The same review is also available in my blog:
and in Good Reads:
I wasn't particularly attracted to the Young Adult genre, but somehow I got drawn into a few of them, with Pandora's Key being one of these. Short the story may be, with only about 130+ pages in e-book format, twists and turns snaking throughout made reading this a distinctly fun process.
My feeling at the end of the book was mixed - there was a certain satisfaction with how the story goes yet something seemed missing from it at the same time. Maybe it was the lack of action or the lack of any ingenuity on the part of the protagonist despite the surprising twists which kept me through the whole book.
With sweet 16 around the corner, Evangeline expected much of the life ahead of her - getting a date with her crush, getting married, getting a family, getting a career... Her life was not perfect with the lack of a father and the lack of a beauty her mother somehow did not pass to her, but she was content. But then again, there wouldn't be a story if everything stayed that way.
Somehow her 16th birthday turned out to be a nightmare, and that was after she had nightmares about the final moments of different ladies, all of whom she had no inkling about. Her mother's succumb to delusions, her godmother turning into a killer, and the involvement of a certain cult she knew none about - all of these made her almost forgot about a charming key chained to a delicate necklace which she received as her birthday gift before all these happened. A key which was ancient, which she knew not what door it unlocks, and which she knew not were related to all these events unfolding around her. With the obviously named Pandora's Key, it wasn't hard to guess what it really unlocked...
By twisting Greek mythology slightly, Fischer managed to came up with a fantasy involving a small list of dramatis personae but which all of them were easily recognized. From the parallel story of villainous Malledy and the crumbling days after Evangeline's birthday, the story unfolds and revealed how events had conspired since before the defining day of the protagonist's birthday.
Especially satisfying was the fact that while I was slightly suspicious of certain characters, I was still taken aback when the revelation came. Kudos to Fischer for such a nice sleight of hand in hiding the relationships between characters and entwined them to each other. The characters themselves, including some which initially served as sidelines, were cleverly revealed to be tied to the plot, and while not all of them memorable, they do leave enough of an impression to know who is who, unlike certain stories which have such a giant cast that I start to forget who was doing what at where.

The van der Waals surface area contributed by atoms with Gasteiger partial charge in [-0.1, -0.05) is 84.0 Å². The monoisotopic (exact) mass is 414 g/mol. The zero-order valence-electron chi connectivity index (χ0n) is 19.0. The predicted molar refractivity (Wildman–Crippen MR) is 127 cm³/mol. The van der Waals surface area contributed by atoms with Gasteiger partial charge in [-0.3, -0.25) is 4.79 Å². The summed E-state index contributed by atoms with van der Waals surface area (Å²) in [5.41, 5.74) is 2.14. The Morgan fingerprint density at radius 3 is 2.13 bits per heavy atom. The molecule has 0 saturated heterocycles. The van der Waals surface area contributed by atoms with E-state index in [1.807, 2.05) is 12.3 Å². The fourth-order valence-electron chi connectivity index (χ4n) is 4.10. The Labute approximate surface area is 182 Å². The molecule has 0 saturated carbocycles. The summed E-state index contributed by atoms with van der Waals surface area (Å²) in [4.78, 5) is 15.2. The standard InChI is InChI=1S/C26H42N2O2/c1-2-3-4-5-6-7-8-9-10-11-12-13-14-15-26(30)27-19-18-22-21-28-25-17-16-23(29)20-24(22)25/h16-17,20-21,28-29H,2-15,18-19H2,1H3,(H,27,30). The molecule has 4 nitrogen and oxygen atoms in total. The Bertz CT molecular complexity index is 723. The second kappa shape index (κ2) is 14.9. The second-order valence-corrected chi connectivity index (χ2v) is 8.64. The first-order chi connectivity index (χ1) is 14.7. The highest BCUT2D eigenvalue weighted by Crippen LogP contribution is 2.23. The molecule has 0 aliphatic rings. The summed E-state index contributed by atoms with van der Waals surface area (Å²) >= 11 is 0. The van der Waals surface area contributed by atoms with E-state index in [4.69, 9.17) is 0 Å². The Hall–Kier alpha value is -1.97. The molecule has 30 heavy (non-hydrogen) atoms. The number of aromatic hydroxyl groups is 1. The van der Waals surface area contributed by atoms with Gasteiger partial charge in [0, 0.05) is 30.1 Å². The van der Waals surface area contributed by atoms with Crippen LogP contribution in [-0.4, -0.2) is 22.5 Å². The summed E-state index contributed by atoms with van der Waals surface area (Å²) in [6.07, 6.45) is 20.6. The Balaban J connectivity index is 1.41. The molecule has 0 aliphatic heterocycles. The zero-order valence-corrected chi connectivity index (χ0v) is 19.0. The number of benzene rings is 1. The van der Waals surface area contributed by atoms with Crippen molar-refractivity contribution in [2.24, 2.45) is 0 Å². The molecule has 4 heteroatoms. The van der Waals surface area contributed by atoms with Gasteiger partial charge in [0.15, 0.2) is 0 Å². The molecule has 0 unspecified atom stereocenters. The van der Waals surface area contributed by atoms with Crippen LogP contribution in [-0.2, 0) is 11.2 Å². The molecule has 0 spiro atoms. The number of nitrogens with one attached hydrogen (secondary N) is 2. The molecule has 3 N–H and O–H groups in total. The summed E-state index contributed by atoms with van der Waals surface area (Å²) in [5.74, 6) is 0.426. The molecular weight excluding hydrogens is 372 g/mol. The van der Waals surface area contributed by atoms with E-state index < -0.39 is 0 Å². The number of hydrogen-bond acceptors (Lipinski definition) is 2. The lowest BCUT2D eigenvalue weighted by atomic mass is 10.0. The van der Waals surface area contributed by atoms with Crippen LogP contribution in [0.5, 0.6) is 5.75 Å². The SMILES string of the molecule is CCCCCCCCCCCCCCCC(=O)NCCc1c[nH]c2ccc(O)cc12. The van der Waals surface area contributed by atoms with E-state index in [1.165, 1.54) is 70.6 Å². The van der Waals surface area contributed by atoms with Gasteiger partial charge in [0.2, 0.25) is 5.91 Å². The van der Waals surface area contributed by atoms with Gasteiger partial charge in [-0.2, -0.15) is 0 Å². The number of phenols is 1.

The story of Pandora being a gift sent from the Greek gods, as well as being endowed with special abilities, should be no stranger to those enchanted by the ancient myth, but the abilities endowed from the gods were slightly altered for the benefit of the story. In some sense, these gifts were inherited through Pandora's child as well as her curse.
Still, the aforementioned "missing item" is the fact that Evangeline's abilities were not being utilized in clever little ways, much like Number Four did not utilize his special abilities in clever little tactics in fighting his enemies (read more from my previous review of I Am Number Four ).
Even so, Evangeline's portrayal as a young lady at the turning of age being faced with momentous revelations about her life and ancestry could be translated to be the same for all adolescents facing the uncertainty of society life, especially for one stepping out into the working force for the first time. Sometimes life could be cruel in rearing its ugly head, but when the worst had passed, it would be one's courage and stamina in facing life that will defined what came out from the fires of the forge.
The pace of the story, as well as its twists and turns, is thrilling. It brought the momentum which is required to push readers past pages and keep wanting more. It isn't slow since the beginning, and it didn't slow down until the end.
Maybe I am still hooked to the kind of thriller like Dan Brown's and Matthew Reilly's, so much so that I find the momentum and revelation in Pandora's Key not as addicting. I would also have expected more revelations about the Greek gods since this clearly is in the league of Percy Jackson's Greek adventures, but the story seemed content to deal with magic only through Evangeline, and no divine power seemed to intervene to put things into motion. There weren't even any suggestion as to whether they were still watching.
Where creativity is concerned, no novel concept, something which I cherish most in stories, was introduced in Pandora's Key, making that another minus for me. The story could have brought forth the ancient gods as well as show how Evangeline evades the ingenuity of Malledy, but somehow it all ended without such.
All in all, Pandora's Key is a nice book, well deserving its praises from different reviewers and an award from IndieReader Discovery Awards for Young Adult Fiction. It would be a better book if the concerns highlighted above are addressed. Even with the few negative comments from me, I am still looking forward to Fischer's next installment in The Key Trilogy.